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Is cussing wrong speech?
Yes - always 27%  27%  [ 7 ]
No - never 0%  0%  [ 0 ]
Yes, but only when in public 0%  0%  [ 0 ]
Yes, but only when used with anger/frustration 15%  15%  [ 4 ]
Yes, but only when with intention to do harm to another 58%  58%  [ 15 ]
Yes, but only when used around children 0%  0%  [ 0 ]
Total votes : 26
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 Post subject: Re: On cussing
PostPosted: Tue Jul 10, 2012 7:58 am 
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odysseus wrote:
What do you think about racist name-calling? OK, compassion for the person is well-developed practice but I would not say that your practice or understanding is poor just because one finds such words disturbing.
Angulimala

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 Post subject: Re: On cussing
PostPosted: Tue Jul 10, 2012 9:42 am 
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Angulimala, eh? Now I´m not disturbed but I´m not an Indian mass-murderer, I´m a novice European with "underdeveloped patience towards racism". But I will endure your abuse like "the elephant in battle enduring arrows and spears in battle" *lol*.

You may say that words have no intrinsic value (whatever you mean value) but they have a meaning which most understand. Consider this quote: "Better than a thousand hollow words are one word that brings peace". If a word can bring peace, it must have a meaning and value, not? Swear words are hollow and useless and are detrimental to progress and therefore better left behind.

Please stop these unnecessary posts of swear words, what if a child is reading this website? You´re just causing people to lose faith.

"To speak gentle words is my advice from the heart." -- Gyalwa Longchenpa

Compassion and peace!

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 Post subject: Re: On cussing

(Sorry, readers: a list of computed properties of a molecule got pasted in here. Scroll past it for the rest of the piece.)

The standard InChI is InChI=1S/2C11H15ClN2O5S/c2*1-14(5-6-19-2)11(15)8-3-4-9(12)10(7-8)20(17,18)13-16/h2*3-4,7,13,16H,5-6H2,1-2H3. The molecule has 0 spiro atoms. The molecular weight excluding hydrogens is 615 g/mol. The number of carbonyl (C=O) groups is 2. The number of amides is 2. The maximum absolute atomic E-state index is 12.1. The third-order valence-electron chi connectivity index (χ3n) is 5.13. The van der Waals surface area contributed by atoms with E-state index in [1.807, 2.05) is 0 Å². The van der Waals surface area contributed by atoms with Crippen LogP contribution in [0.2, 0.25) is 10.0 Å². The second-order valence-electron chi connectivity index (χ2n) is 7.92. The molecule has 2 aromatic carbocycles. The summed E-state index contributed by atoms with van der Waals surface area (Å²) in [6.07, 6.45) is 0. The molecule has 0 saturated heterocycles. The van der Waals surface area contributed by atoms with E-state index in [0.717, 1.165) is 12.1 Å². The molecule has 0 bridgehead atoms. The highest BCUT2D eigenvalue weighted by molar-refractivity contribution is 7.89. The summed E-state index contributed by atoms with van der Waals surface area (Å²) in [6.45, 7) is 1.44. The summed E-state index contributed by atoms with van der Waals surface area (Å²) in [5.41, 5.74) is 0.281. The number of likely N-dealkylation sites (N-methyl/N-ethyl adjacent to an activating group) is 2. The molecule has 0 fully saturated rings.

PostPosted: Tue Jul 10, 2012 1:44 pm 
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odysseus wrote:
Dechen Norbu wrote:
Nevertheless and especially to a serious Vajrayana Buddhist, feeling offended when hearing a certain word is sign of a very poor practice and little understanding. The word, in itself, has no intrinsic value. Feeling offended or having one's "sensibility" hurt by hearing it is ridiculous to a serious practitioner. At most, if the word is spoken by someone in anger for instance, compassion should arise for such person instead of repulsion for the word itself.


What do you think about racist name-calling? OK, compassion for the person is well-developed practice but I would not say that your practice or understanding is poor just because one finds such words disturbing.

That is not cussing.
There's a difference here. Let me try to explain what I mean. If one finds disturbing that there is racism, this is not the same as feeling repulsion for a certain word that has been socially determined as inappropriate (like saying "shit!" when you hurt yourself). What disturbs you is not the word per se, but the whole idea of racism, how unfair it is, how much suffering it causes and so on. That's a whole different matter, but our reaction should be based on compassion and our actions skillful. Finding the word disturbing shows neither wisdom or compassion, because the problem is not in the word. It's in the ignorance of those uttering it, in the suffering they cause on themselves and others. There's a difference.